shooting of a violent chimpanzee in Connecticut. said Col Allan,
editor-in-chief of the Post. "It broadly mocks Washington's efforts to
revive the economy. Again, Al Sharpton reveals himself as nothing more
than a publicity opportunist."
CNN's Kyra Phillips read a statement on air that she attributed to Delonas:
"It's absolutely friggin ridiculous. Do you really think I'm saying Obama should be shot?"
"I didn't see that in the cartoon. The chimpanzee was a major story in
"The Post." Every paper in New York, except 'The New York Times,'
covered the chimpanzee story. It's just ridiculous. It's about the
economic stimulus bill, and if you're going to make that about anybody,
it would be Pelosi, which it's not."
Allan and Delonas' responses don't make sense. As CNN contributor Roland Martin notes, if the chimp was supposed to be a representation of the stimulus bill itself, instead of a person, then the convention would have been to label the chimp in order to make the meaning clear. But if that had been the point, why would the cop refer to the writer of the bill? I think Martin is right when he says this is a matter of the Post failing to take responsibility for an error:
President Obama earned kudos from the media when he said he screwed
up in nominating Tom Daschle as secretary of Health and Human Services
despite his problem with paying taxes.
Too bad the leadership of
the New York Post didn't follow the lead of the president in admitting
that an editorial cartoon they ran today by Sean Delonas was offensive,
careless and racist.
Many commentators recalled the long, sordid history of pseudo-scientists and media-makers who associated black people with apes, leading some to retort that no one cried foul when former Pres. George W. Bush was depicted as a chimp. The J-Walk blog asked, "Is it, all of a sudden not politically correct to call a president a chimp because he's black?" Never mind that the chimp in the cartoon is bullet-riddled.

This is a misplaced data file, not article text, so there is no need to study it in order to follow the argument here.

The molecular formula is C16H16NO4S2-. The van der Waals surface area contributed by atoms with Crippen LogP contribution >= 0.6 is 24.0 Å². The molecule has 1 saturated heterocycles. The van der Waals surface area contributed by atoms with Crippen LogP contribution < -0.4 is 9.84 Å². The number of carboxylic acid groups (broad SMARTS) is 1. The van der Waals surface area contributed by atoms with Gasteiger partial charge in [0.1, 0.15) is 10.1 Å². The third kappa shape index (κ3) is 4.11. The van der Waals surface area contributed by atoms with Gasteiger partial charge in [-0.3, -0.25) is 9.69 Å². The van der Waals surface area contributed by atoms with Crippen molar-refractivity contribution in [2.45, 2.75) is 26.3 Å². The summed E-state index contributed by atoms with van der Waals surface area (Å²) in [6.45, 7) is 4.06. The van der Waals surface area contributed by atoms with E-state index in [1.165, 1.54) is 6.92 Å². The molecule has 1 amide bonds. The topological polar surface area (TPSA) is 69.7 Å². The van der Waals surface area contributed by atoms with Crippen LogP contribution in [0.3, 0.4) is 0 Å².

Never mind, also, research such as this 2008 Stanford University study showing that many Americans still associate African Americans with apes, not accepting them as fully human. A Stanford news release reports:
[T]he findings show that society is more likely to condone violence
against black criminal suspects as a result of its broader inability to
accept African Americans as fully human, according to the researchers.
Co-author Jennifer Eberhardt, a Stanford associate professor of
psychology who is black, said she was shocked by the results,
particularly since they involved subjects born after Jim Crow and the
civil rights movement. "This was actually some of the most depressing
work I have done," she said. "This shook me up. You have suspicions
when you do the work—intuitions—you have a hunch. But it was hard to
prepare for how strong [the black-ape association] was—how we were able
to pick it up every time."
For me, this cartoon sounds two distinct echoes. The first is of the press coverage of the Black and Latino youth accused of the 1989 rape of a young white woman who was jogging in Central Park -- the teenagers were cast by the New York Post and other outlets as "savages" and "super-predators" despite the lack of evidence tying them to any violent acts. It turned out that the teenagers ended up spending years in prison for a crime they didn't commit.
The second has to do with another controversy over the depiction of a person of African descent as a cartoon ape. In this case, the cartoon appeared in Focus, an employee magazine sent to the homes of 300,000 employees world wide. The cartoon depicted ATST customers around the world. While of the customers were people in some culturally identifiable costume (a French person in a beret, for example), the lone African caller was a monkey. The cartoon sparked letters of indignation from employees, customers, and civil rights groups, prompting profuse apologies. The free-lance cartoonist was fired, and he too. claimed he'd meant no harm and he was being criticized unfairly. The incident is now a classic case study in crisis communications.
Here's the thing. I had worked at Focus magazine, although I left in 1990. I knew the editor, and I had worked with the design firm. At the time that I worked there, a lot of people were telecommuting, so there weren't as many eyes on the galleys as there should have been. We had a new system that allowed pages to be shipped directly to the designer. The page got by the staff, which would never had let something like that run.
But the bottom line is that the editor, and the company, took responsibility for their screw-up. It would be nice to see the Post do the same. Not that I'm holding my breath.
After all, Liz Cox Barrett at the Columbia Journalism Review suggests that all of the controversy is playing into the New York Post's hand, putting it, perhaps: "right where the tabloid wants to be?"
More from living